Superhero comic books, like hip hop, are a pure American art form. They were a form of escapism for a young, unathletic, suburban American nerd like me. Lately I’m less concerned with the melodramatic space operas and adolescent male power fantasies. Now I am interested in the vocabulary of comic book art: exaggeration, movement, energy, the interplay of sequential imagery, black contour line, and, most importantly, artificial, oversaturated color. First I dig through the pages of my comic book collection, or go searching for old issues in stores and on the internet, and then I excavate certain passages that emphasize that vocabulary. I reconstruct these splinters into landscape and still life collages. These compositions end up looking fragmented and abstract, like dreams, memories, or broken mirrors. The imagery is loud, rough, and bittersweet, similar to ‘ruin porn’ in the way that it aestheticizes destruction and violence.
My collages sometimes become the basis for screen prints. Before computers, separators colored comics by hand using a four-color (CMYK) method. For instance, separators would print a yellow ink over a blue ink in order to achieve a green color. I use screen printing to mimic this process.
I couldn’t resist applying for Designed to Recycle because it sounded super freaking cool. But more importantly, the Designed to Recycle project presented me with a magical, alchemical opportunity to translate the imagery I’ve been working with onto a larger, movable scale, and to transform something familiar and mundane into something intriguing and unexpected. The way I use collage is similar to recycling: taking discarded fragments, breathing new life into them, and reconstituting them into a new, different whole. To make the artwork for my truck, I took my process a step further and collaged together sections from my screen prints. I was looking for passages that emphasized movement, energy, and the juxtaposition of abstract and familiar imagery. I named the truck “The Cap City Cruncher” because I was thinking about how cool it would be to enter this baby in a monster truck rally. I’m so excited about how the truck looks in real life and so glad that I get to share my artwork with the city in this way. If you see it in the streets, take a pic and send it to me. And don’t forget to recycle!
[Designed to Recycle, a public art project collaboration between the DC Commission on the Arts and Humanities and the DC Department of Public Works, was developed to create mobile canvases featuring the work of local artists to highlight the importance of recycling. Over the course of spring and summer 2015, ten recycling trucks will be wrapped in the work of local artists.]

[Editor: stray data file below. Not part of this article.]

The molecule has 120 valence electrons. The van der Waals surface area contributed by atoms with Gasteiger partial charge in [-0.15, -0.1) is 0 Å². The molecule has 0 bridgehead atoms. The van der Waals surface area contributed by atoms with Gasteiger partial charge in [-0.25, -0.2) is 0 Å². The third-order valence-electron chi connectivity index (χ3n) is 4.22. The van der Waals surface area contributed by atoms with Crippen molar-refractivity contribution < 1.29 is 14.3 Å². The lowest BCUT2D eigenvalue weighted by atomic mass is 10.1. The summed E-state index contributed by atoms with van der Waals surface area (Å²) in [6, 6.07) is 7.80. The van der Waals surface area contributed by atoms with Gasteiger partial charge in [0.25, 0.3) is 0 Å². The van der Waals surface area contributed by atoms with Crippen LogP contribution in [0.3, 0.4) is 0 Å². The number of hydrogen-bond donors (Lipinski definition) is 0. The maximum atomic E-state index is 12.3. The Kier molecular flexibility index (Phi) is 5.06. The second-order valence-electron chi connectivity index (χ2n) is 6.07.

The Greater Denton Arts Council announces the opening of its 2016 Call for Entries for the 29th annual Materials: Hard & Soft National Contemporary Craft Competition and Exhibition. Recognized as one of the premier craft exhibitions in the country, Materials: Hard & Soft began in 1987 and was originally initiated by area artist Georgia Leach Gough. The exhibition celebrates the evolving field of contemporary craft and the remarkable creativity and innovation of artists who push the boundaries of their chosen media. Drawing hundreds of applications from across the United States each year, approximately 70 works will be selected for exhibition by our 2016 Juror, Elizabeth Kozlowski. As the curator of the Houston Center for Contemporary Craft, Kozlowki has over 12 years of curatorial and gallery experience with a specialty in contemporary ceramics. Of the works selected, Juror Awards in the amounts of $1,000, $750, $500 and $250 will be presented.
NEW! Online submissions and prospectus available at dentonarts.com/materials-hard-and-soft
SUBMISSION DEADLINE | September 4, 2015 by 5:00 p.m.
2016 EXHIBITION | February 5 – April 1, 2016 at the Patterson-Appleton Center for the Visual Arts in Denton, Texas.
Did you know that social dancing is the most popular form of art-making or art-sharing in the nation? The National Endowment for the Arts survey on Public Participation in the Arts reported that: “nearly one in three adults (32 percent) danced at weddings, clubs, or other social settings”.
So start your weekend at an outdoor dance party with DJ’s spinning your favorite hits from the ’70s, ’80s, ’90s and today! Featuring DJ Quicksilva and DJ Rusty B with All Good Funk Alliance and line dance lessons by Music2YourFeet.